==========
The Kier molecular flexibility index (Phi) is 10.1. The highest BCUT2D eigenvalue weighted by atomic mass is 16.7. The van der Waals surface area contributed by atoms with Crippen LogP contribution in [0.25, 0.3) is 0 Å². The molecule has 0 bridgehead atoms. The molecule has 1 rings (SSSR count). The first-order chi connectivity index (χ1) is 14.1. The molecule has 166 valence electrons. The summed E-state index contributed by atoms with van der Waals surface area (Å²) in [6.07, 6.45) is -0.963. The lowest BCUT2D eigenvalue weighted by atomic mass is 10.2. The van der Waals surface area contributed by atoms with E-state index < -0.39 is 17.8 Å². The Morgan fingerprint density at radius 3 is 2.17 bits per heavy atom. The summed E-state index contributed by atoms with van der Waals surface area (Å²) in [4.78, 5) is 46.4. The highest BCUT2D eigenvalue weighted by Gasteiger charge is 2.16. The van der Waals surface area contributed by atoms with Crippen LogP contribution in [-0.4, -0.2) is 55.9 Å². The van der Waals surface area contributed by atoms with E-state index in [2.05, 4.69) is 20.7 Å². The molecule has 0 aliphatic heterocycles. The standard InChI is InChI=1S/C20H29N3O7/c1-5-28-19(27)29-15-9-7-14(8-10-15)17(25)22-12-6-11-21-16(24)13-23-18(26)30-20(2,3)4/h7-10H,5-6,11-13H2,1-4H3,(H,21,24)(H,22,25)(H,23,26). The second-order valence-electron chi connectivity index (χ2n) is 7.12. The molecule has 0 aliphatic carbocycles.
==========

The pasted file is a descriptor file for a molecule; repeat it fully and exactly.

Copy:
The Kier molecular flexibility index (Phi) is 10.1. The highest BCUT2D eigenvalue weighted by atomic mass is 16.7. The van der Waals surface area contributed by atoms with Crippen LogP contribution in [0.25, 0.3) is 0 Å². The molecule has 0 bridgehead atoms. The molecule has 1 rings (SSSR count). The first-order chi connectivity index (χ1) is 14.1. The molecule has 166 valence electrons. The summed E-state index contributed by atoms with van der Waals surface area (Å²) in [6.07, 6.45) is -0.963. The lowest BCUT2D eigenvalue weighted by atomic mass is 10.2. The van der Waals surface area contributed by atoms with E-state index < -0.39 is 17.8 Å². The Morgan fingerprint density at radius 3 is 2.17 bits per heavy atom. The summed E-state index contributed by atoms with van der Waals surface area (Å²) in [4.78, 5) is 46.4. The highest BCUT2D eigenvalue weighted by Gasteiger charge is 2.16. The van der Waals surface area contributed by atoms with Crippen LogP contribution in [-0.4, -0.2) is 55.9 Å². The van der Waals surface area contributed by atoms with E-state index in [2.05, 4.69) is 20.7 Å². The molecule has 0 aliphatic heterocycles. The standard InChI is InChI=1S/C20H29N3O7/c1-5-28-19(27)29-15-9-7-14(8-10-15)17(25)22-12-6-11-21-16(24)13-23-18(26)30-20(2,3)4/h7-10H,5-6,11-13H2,1-4H3,(H,21,24)(H,22,25)(H,23,26). The second-order valence-electron chi connectivity index (χ2n) is 7.12. The molecule has 0 aliphatic carbocycles.